The University of Washington football coach acknowledges that, yes, his Huskies have become unfortunately accustomed to the swoon, to these midseason losing streaks that, fairly or otherwise, have thus far defined Sarkisian's 5-year tenure at UW.
They just finished another losing streak of three or more games -- well, they're likely finished; California, a 23-point underdog, waits this weekend -- giving them now 10 consecutive seasons with such lulls.
It's not just a problem. It might be the Huskies' biggest problem, one that has forced them from the Pac-12 North division race before it's even begun.
"Somewhere in here, this portion of the season -- granted, we've played good teams -- this portion of the season here has caused us issues for five consecutive years," Sarkisian said. "And so when we hit the offseason, I keep a running log of notes and things so that when January comes around, as a staff there are things we need to address of things that came up throughout the season, and this is definitely going to be one of them."
Perhaps compounding the angst created by these streaks is the manner in which UW tends to lose when it loses consecutively. That is: by a lot of points.
Since Sarkisian took over, the Huskies have absorbed four 3-game losing streaks -- including their current one -- and another that lasted four games. Those streaks account for 16 of UW's 28 losses during that time.
And in those 16 games, the Huskies allowed 40 or more points 10 times, and lost by an average margin of just more than 23 points per game. And they haven't scored more than 28 points in any of them.
Of course, this isn't high brain-cell stuff. Teams don't play as well when they lose as they do when they win. And to Sarkisian and the Huskies' credit, they've generally bounced back well enough. They followed a miserable 3-game losing streak in 2010 -- during which they were famously outscored 138-30 -- by winning four consecutive games, including the Holiday Bowl. And they won four consecutive games last year after losing three straight, though season-ending, back-to-back losses to WSU and Boise State took some shine off.
"We've got a better attitude we've got a better mindset," said junior linebacker John Timu, who was limited Tuesday by a right ankle sprain. He repeated Sarkisian's proclamation that "it's fortunate but it's unfortunate that we've been through this before. And we've responded pretty well. We've just got to finish."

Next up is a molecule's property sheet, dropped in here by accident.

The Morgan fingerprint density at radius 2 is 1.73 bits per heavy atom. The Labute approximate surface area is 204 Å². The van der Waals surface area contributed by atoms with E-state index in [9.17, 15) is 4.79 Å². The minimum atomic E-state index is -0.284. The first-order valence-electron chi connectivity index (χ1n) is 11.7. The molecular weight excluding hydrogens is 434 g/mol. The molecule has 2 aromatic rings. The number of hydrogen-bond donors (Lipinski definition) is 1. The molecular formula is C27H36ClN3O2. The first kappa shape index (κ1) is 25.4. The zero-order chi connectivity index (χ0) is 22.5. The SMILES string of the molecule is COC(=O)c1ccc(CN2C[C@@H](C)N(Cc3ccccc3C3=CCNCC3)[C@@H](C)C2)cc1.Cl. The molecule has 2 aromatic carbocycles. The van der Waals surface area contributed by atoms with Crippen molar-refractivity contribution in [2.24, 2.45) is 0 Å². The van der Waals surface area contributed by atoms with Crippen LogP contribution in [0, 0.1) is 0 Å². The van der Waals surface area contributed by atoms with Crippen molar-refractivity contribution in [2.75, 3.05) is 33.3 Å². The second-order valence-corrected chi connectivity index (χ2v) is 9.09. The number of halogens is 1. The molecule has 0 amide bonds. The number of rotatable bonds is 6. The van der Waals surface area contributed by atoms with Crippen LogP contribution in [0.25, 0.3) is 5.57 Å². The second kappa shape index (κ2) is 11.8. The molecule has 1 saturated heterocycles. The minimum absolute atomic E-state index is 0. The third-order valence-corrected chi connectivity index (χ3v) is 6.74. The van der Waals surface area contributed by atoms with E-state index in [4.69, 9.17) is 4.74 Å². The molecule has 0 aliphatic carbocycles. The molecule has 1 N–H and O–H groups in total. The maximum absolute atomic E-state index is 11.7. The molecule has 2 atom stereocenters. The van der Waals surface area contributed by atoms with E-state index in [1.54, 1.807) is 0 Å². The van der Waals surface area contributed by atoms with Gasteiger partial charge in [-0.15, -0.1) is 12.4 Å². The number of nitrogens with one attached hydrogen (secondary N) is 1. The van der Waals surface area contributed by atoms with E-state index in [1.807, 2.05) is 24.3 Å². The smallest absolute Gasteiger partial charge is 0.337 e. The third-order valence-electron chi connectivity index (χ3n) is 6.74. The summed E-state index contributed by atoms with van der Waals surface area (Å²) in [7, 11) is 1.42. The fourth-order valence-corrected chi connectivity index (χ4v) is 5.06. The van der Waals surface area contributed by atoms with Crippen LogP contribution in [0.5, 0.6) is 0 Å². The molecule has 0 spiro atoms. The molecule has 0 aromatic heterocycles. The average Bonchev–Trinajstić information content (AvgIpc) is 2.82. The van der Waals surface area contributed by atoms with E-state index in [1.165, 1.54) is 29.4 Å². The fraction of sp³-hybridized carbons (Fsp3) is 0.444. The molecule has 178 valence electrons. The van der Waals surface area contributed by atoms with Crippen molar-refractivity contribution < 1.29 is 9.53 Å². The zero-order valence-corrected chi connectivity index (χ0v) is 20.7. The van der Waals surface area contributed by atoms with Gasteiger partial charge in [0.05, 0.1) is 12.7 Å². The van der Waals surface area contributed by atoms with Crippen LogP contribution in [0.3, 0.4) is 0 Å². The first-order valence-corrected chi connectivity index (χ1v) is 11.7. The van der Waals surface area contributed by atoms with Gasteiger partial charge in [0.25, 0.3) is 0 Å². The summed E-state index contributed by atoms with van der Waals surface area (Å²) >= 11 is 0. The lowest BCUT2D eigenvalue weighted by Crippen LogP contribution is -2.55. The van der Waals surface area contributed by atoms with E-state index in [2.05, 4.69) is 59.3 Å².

As Sarkisian noted, some of the struggles have to do with strength of schedule. Oregon, for example, has been a part of each losing streak during Sarkisian's tenure. Stanford has accounted for two of those losses, and a very good USC team was in the middle of things in 2011.
But the coach accurately notes: "This isn't going to go away. We're going to play Stanford and Oregon every year. If we have to play them back to back every year, so be it. It's that next game after those hard-fought, emotional battles, how we deal with it. Obviously, we haven't dealt with them well enough yet up to this point, so back to the drawing board. Those talks have to take place in January, and have to get worked through in January. We can't wait until the week of the ballgame."
The issues seem to start, at least, on the defensive side of the ball. At least, they have the past two weeks, when Oregon and Arizona State combined for 1,216 yards in two routs.
UW missed 20 tackles against ASU, and, by Sarkisian's count, allowed 190 yards after contact.
That meant more live tackling during Tuesday's practice.
"Obviously, when you play good teams, the margin for error is very small," said second-year defensive coordinator Justin Wilcox. "You've got to finish better. We have to be able to tackle better, and we've got to be able to cover down the field better.
"We're fighting like hell and we're going to continue to do that, because that's what we're about and nobody in our program feels good or is OK with what happened, and we'll continue to work and we'll continue to fight until we play better and better."
And, they hope, stop streaking.
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